Boas Primer Exercise 3.13 Puzzler

Boas's Primer of Real Functions (4 Ed, Carus Monograph 13) is a classic text which has been read by thousands. I don't expect to find an error in it, and I may well be misinterpreting.

In Exercise 3.13 (page 20) Boas asks "Show that there are just as many sequences of real numbers as real numbers". [He is using informal language, but he is asking for proof that the cardinalities of the two sets are equal. He has just proved the Schroeder-Bernstein Theorem and expects the reader to find an injection from each set to the other which will then show that a bijection exists based on the theorem.]

The solution (given at the end of the book) proceeds in a classic and expected way. He limits his consideration to the interval from 0 to 1 based on a bijective mapping shown in another exercise. Then he easily finds an injection from the reals to the sequences of reals - just use the digit sequence of the real number between zero and one - that is a specific sequence of reals.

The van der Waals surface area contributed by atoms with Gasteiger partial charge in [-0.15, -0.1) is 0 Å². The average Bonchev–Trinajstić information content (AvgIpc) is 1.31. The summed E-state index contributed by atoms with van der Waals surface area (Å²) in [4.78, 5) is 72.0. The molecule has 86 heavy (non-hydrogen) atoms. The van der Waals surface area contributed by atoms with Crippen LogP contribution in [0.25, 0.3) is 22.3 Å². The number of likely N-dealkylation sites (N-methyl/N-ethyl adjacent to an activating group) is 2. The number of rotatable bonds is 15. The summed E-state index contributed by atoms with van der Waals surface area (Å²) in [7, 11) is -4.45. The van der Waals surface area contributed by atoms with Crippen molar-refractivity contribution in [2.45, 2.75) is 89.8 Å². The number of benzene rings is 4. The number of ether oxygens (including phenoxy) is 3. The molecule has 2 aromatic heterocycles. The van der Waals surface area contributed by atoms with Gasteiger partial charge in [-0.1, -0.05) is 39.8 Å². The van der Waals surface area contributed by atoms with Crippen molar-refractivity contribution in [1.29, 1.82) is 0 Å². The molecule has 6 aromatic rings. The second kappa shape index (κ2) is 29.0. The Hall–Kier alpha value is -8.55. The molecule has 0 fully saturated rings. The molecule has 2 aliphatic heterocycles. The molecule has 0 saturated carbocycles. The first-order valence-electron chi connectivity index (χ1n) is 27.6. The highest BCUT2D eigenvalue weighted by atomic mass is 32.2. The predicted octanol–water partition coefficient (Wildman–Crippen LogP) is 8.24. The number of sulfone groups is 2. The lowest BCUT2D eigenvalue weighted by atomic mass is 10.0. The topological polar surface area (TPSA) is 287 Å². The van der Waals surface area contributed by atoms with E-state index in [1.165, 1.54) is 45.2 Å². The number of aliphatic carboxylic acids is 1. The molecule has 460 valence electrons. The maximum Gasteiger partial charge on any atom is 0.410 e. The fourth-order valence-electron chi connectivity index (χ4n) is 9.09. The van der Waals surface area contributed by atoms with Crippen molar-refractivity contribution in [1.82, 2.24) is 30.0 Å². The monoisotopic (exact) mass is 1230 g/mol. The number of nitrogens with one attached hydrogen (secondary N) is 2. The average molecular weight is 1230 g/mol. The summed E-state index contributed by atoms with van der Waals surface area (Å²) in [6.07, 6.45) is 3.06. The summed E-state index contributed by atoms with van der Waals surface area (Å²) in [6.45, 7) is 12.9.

For his injection from the real sequences to the reals, he writes out the decimals in a "stack" and reads along the diagonals to produce one long real number (decimal expansion).

Here are his exact words:

"On the other hand, if we have a sequence of real numbers between 0 and 1, then we can prefix the digit 5 to each decimal expansion, write out the decimal expansions one below another, and traverse the resulting array along its diagonals (from upper right to lower left) to obtain the decimal expansion of a real number. Different sequences of real numbers generate different real numbers in this way, since the decimal we obtain cannot terminate. "

I am befuddled about the fact that he "prefixes" a 5 to each decimal expansion. Why would one need to do that? I don't think it accomplishes anything and the proof would go through without it.